Crawford points to facts outside the George factors that he says create a genuine dispute of material fact. Several of these facts have no bearing on whether he was a broker—he received “legitimate” commissions, did not view himself as a “financial advisor” or “broker,” and invested his own money in Bixby. Crawford also points out that he received no additional compensation if investors bought additional shares at later dates, and possessed no authority over others' accounts. But he offers no support (aside from a line in Kramer) that these facts show he was not “engaged in the business of effecting transactions in securities for the account of others.” Because the SEC presents undisputed evidence of Crawford's extensive broker activity—including payment by commission, participation in numerous transactions, and assisting in filling out at least one subscription agreement—there is no genuine issue of material fact whether he was a broker.
Crawford argues there is a “finder exception” or “finder defense” to unregistered-broker liability. But he points to no statute creating either. He does identify § 78o(a)(2), which permits the Commission “by rule or order” to exempt a broker or class of brokers from the registration requirement. He claims that the Commission has exempted finders by no-action letters. The SEC's website describes no-action letters:
An individual or entity who is not certain whether a particular product, service, or action would constitute a violation of the federal securities law may request a ‘no-action’ letter from the SEC staff. Most no-action letters describe the request, analyze the particular facts and circumstances involved, discuss applicable laws and rules, and, if the staff grants the request for no action, concludes that the SEC staff would not recommend that the Commission take enforcement action against the requester based on the facts and representations described in the individual's or entity's request. The SEC staff sometimes responds in the form of an interpretive letter to requests for clarifications of certain rules and regulations.
SEC, Fast Answers: No Action Letters, https://www.sec.gov/fast-answers/answersnoactionhtm.html (last modified March 23, 2017). See also 17 C.F.R. § 202.1(d). See generally Donna M. Nagy, Judicial Reliance on Regulatory Interpretations in SEC No-Action Letters: Current Problems and a Proposed Framework, 83 Cornell L. Rev. 921, 936-44 (1998) (explaining no-action letters).
Assuming that the no-action letters are “rules” or “orders,” Crawford cites none exempting him or a class of finders. He cites two letters advising correspondents that SEC staff will not recommend enforcement against them based on specific facts—facts different from Crawford's. Victoria Bancroft, SEC No-Action Letter, 1987 WL 108454 (Aug. 9, 1987) (“At most Bancroft will describe to the potential purchaser the type of financial institution, the asking price, and the general location.”); Russell R. Miller & Co., Inc., SEC No-Action Letter, Fed. Sec. L. Rep. ¶ 81,324 (Aug. 15, 1977) (“Following identification of a potential buyer or seller, Miller does not deal substantively with the other party on behalf of its client with respect to any matter.”). Another says some people are not “brokers” and therefore not required to register. See Gary L. Pleger, Esq., SEC No-Action Letter, 1977 WL 15164, at *2 (Oct. 11, 1977) (“Individuals who do nothing more than bring merger or acquisition-minded persons or entities together and do not participate in negotiations or settlements probably do not fit the definition of a ‘broker’ or a ‘dealer’ and would not be required to register.”). None of these letters exempt Crawford from the broker-registration requirement.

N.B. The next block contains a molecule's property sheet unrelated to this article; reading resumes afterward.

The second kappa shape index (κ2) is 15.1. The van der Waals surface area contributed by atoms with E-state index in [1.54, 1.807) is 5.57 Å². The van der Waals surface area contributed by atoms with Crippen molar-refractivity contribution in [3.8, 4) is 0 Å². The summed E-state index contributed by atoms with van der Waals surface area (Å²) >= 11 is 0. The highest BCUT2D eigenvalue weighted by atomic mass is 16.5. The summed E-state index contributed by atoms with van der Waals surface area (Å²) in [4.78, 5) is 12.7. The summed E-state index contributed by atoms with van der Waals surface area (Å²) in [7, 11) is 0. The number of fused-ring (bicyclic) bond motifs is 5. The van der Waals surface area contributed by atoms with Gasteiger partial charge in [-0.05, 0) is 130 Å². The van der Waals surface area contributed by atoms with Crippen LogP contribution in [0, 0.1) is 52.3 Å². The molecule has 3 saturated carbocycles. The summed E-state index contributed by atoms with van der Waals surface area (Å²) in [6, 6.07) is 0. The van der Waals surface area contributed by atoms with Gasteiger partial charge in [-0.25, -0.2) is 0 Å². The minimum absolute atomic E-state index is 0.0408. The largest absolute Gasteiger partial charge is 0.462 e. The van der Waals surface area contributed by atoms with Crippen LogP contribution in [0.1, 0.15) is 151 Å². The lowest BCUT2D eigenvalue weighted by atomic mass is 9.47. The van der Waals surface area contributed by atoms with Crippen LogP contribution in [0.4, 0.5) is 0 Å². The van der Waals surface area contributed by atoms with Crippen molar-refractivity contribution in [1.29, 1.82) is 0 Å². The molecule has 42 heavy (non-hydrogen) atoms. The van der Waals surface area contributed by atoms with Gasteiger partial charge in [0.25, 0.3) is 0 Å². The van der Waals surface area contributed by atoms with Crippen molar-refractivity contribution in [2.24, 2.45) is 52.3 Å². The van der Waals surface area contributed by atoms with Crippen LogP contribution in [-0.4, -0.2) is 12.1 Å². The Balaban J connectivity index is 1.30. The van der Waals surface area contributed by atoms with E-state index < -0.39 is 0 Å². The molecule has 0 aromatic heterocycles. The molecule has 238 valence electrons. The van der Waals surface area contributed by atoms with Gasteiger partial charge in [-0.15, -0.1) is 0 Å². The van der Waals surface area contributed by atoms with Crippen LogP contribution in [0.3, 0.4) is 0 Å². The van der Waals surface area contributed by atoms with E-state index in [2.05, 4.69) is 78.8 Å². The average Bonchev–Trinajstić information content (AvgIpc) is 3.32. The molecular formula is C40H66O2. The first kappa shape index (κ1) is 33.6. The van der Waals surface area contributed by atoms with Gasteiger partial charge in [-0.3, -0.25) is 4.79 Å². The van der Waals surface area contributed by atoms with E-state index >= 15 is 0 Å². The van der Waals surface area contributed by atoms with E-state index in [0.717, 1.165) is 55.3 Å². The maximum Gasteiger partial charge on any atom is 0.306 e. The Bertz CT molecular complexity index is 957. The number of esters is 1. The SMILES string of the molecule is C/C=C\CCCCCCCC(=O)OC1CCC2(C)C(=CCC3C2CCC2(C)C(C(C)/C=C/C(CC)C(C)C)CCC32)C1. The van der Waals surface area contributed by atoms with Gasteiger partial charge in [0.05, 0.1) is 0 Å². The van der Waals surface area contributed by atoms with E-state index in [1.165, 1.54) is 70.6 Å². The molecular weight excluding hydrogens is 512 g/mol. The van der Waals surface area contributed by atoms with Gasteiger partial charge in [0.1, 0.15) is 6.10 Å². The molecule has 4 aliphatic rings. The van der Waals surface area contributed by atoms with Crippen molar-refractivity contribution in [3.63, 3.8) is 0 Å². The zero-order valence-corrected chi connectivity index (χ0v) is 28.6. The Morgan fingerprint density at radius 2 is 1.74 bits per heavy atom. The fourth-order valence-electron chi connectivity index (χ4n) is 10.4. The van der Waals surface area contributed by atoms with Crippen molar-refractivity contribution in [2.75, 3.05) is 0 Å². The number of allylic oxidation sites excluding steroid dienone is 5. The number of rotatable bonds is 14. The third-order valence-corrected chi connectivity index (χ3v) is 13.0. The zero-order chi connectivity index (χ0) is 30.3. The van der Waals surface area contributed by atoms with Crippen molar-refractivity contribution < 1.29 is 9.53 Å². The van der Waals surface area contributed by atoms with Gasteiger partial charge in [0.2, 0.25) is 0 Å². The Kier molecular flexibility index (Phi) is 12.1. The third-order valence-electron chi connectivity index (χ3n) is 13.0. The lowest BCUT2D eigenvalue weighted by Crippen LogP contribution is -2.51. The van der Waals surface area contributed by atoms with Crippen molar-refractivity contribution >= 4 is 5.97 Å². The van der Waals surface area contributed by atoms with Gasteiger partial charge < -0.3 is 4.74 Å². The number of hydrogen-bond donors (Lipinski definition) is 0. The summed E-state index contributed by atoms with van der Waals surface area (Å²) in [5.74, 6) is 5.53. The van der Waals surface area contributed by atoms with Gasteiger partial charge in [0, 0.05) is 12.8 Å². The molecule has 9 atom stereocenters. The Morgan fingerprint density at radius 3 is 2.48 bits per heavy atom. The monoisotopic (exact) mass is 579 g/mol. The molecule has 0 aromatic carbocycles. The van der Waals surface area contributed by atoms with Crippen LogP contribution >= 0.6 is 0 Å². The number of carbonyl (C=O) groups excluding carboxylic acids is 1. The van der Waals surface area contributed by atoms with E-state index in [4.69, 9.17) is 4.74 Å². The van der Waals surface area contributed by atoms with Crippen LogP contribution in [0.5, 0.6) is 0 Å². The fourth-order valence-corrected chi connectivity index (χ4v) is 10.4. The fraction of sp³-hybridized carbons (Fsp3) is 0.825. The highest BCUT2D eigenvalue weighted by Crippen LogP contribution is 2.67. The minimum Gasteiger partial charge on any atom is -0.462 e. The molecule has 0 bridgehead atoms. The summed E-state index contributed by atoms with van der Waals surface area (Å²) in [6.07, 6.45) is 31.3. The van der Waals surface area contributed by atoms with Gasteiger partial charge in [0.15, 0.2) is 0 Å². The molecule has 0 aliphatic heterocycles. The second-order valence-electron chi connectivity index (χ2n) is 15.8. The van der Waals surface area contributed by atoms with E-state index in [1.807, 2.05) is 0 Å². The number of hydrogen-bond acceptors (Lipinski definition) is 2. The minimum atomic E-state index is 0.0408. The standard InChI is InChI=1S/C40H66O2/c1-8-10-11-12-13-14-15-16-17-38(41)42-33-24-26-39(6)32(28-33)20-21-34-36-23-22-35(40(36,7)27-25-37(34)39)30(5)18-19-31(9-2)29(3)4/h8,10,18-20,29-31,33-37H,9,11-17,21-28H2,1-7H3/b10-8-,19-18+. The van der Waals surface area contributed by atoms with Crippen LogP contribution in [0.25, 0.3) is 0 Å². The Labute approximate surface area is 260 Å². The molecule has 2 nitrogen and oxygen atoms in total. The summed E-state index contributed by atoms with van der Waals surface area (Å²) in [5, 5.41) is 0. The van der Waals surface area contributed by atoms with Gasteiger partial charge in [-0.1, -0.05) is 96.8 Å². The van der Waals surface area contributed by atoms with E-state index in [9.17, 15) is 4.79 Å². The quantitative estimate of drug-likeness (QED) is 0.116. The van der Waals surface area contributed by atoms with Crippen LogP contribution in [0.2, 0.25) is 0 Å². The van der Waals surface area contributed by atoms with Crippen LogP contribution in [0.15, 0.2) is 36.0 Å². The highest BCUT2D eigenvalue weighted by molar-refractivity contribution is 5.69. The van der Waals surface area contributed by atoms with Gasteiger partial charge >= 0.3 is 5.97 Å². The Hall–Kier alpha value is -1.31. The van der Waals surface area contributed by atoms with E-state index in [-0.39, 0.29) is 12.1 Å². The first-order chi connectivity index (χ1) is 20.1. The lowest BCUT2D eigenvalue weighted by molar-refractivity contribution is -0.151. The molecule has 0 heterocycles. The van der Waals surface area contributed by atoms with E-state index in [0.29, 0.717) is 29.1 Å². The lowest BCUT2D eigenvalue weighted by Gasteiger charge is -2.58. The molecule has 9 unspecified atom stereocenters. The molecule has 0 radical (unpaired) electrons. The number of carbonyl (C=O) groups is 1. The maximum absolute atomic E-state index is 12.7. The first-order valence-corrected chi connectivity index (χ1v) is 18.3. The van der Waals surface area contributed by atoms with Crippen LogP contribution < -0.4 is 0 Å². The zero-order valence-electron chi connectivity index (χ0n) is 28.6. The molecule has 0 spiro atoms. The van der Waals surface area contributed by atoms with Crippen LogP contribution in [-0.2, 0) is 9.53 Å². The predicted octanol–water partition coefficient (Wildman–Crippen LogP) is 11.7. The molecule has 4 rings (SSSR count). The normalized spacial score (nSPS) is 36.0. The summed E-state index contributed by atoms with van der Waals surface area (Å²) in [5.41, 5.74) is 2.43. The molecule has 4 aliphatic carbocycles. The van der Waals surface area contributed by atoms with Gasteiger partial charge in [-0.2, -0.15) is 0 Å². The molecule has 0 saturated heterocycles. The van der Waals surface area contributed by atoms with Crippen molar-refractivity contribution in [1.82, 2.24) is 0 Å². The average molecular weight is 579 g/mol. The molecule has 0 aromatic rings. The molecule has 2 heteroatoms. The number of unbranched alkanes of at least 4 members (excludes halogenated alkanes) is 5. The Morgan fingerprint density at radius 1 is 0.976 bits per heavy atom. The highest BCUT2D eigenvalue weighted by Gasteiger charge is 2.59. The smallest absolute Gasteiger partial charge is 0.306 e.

Crawford says the courts have recognized a “finder defense.” The circuit court cases he cites merely describe finders; they do not analyze whether finders are “brokers” under the Securities Exchange Act. See United States v. DeMizio, 741 F.3d 373, 375-76 (2d Cir. 2014); Thompson v. RelationServe Media, Inc., 610 F.3d 628, 683 (11th Cir. 2010) (Tjoflat, J., concurring in part and dissenting in part). And while Kramer does refer to “a limited, so-called ‘finder's exception,’ ” it just means that individuals can engage in “a narrow scope of activities without triggering the broker/dealer registration requirements”—not that there is a “finder defense” available to those who are otherwise “brokers.” Kramer, 778 F. Supp. 2d at 1336.
The district court did not err in rejecting Crawford's “finder exception” or “finder defense.”
* * * * * * *
The district court's disgorgement order is vacated. In all other respects, the judgment is affirmed.
2. At all relevant times, Crawford was the sole owner and employee of Crawford Capital. The district court imputed Crawford's broker activity to Crawford Capital. The parties do not challenge that imputation.
3. This court has addressed liability under Securities Exchange Act § 15(a), but has never evaluated whether someone met the “broker” definition. In SEC v. Ridenour, 913 F.2d 515 (8th Cir. 1990), this court held that an individual was a “broker-dealer” because his “level of activity ․ made him more than an active investor.” Id. at 517. Ridenour, however, was a “dealer,” not a “broker,” because he “effected [trades] on his own behalf.” Id. at 516. See 15 U.S.C. § 78c(a)(5)(A) (“The term ‘dealer’ means any person engaged in the business of buying and selling securities ․ for such person's own account ․”). And in Guon v. United States, 285 F.2d 140 (8th Cir. 1960), this court rejected a broker's contention that his securities transaction lacked an interstate component. Id. at 144.
BENTON, Circuit Judge.